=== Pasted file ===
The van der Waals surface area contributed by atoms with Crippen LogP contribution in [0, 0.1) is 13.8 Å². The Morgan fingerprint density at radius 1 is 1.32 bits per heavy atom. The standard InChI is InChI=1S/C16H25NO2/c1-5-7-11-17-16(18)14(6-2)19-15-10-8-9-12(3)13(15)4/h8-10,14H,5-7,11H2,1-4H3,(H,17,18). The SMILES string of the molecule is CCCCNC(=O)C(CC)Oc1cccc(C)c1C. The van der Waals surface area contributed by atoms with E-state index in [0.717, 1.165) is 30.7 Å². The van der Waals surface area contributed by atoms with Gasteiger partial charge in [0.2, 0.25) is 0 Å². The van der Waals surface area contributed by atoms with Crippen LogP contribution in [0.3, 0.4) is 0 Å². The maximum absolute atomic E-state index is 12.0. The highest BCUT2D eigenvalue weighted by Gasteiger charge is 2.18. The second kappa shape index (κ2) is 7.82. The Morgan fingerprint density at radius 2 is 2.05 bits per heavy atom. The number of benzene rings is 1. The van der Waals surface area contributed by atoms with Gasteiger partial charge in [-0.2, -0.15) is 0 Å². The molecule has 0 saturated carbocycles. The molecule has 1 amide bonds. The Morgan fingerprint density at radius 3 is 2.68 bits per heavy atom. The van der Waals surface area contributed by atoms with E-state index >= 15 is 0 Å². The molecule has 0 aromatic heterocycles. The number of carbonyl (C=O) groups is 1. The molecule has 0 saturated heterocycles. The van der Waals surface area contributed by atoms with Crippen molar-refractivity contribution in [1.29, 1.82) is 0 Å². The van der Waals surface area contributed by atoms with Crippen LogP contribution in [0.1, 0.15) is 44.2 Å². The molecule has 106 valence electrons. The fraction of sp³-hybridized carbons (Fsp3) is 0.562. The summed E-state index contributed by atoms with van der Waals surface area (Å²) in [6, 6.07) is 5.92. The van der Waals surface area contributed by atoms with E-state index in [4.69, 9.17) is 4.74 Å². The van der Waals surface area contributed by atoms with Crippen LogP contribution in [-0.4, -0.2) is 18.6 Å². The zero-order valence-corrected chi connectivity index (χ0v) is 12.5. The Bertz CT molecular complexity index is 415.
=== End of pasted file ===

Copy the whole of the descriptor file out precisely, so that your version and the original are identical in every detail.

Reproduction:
The van der Waals surface area contributed by atoms with Crippen LogP contribution in [0, 0.1) is 13.8 Å². The Morgan fingerprint density at radius 1 is 1.32 bits per heavy atom. The standard InChI is InChI=1S/C16H25NO2/c1-5-7-11-17-16(18)14(6-2)19-15-10-8-9-12(3)13(15)4/h8-10,14H,5-7,11H2,1-4H3,(H,17,18). The SMILES string of the molecule is CCCCNC(=O)C(CC)Oc1cccc(C)c1C. The van der Waals surface area contributed by atoms with E-state index in [0.717, 1.165) is 30.7 Å². The van der Waals surface area contributed by atoms with Gasteiger partial charge in [0.2, 0.25) is 0 Å². The van der Waals surface area contributed by atoms with Crippen LogP contribution in [0.3, 0.4) is 0 Å². The maximum absolute atomic E-state index is 12.0. The highest BCUT2D eigenvalue weighted by Gasteiger charge is 2.18. The second kappa shape index (κ2) is 7.82. The Morgan fingerprint density at radius 2 is 2.05 bits per heavy atom. The number of benzene rings is 1. The van der Waals surface area contributed by atoms with Gasteiger partial charge in [-0.2, -0.15) is 0 Å². The molecule has 0 saturated carbocycles. The molecule has 1 amide bonds. The Morgan fingerprint density at radius 3 is 2.68 bits per heavy atom. The van der Waals surface area contributed by atoms with E-state index >= 15 is 0 Å². The molecule has 0 aromatic heterocycles. The number of carbonyl (C=O) groups is 1. The molecule has 0 saturated heterocycles. The van der Waals surface area contributed by atoms with Crippen molar-refractivity contribution in [1.29, 1.82) is 0 Å². The van der Waals surface area contributed by atoms with Crippen LogP contribution in [0.1, 0.15) is 44.2 Å². The molecule has 106 valence electrons. The fraction of sp³-hybridized carbons (Fsp3) is 0.562. The summed E-state index contributed by atoms with van der Waals surface area (Å²) in [6, 6.07) is 5.92. The van der Waals surface area contributed by atoms with E-state index in [4.69, 9.17) is 4.74 Å². The van der Waals surface area contributed by atoms with Crippen LogP contribution in [-0.4, -0.2) is 18.6 Å². The zero-order valence-corrected chi connectivity index (χ0v) is 12.5. The Bertz CT molecular complexity index is 415.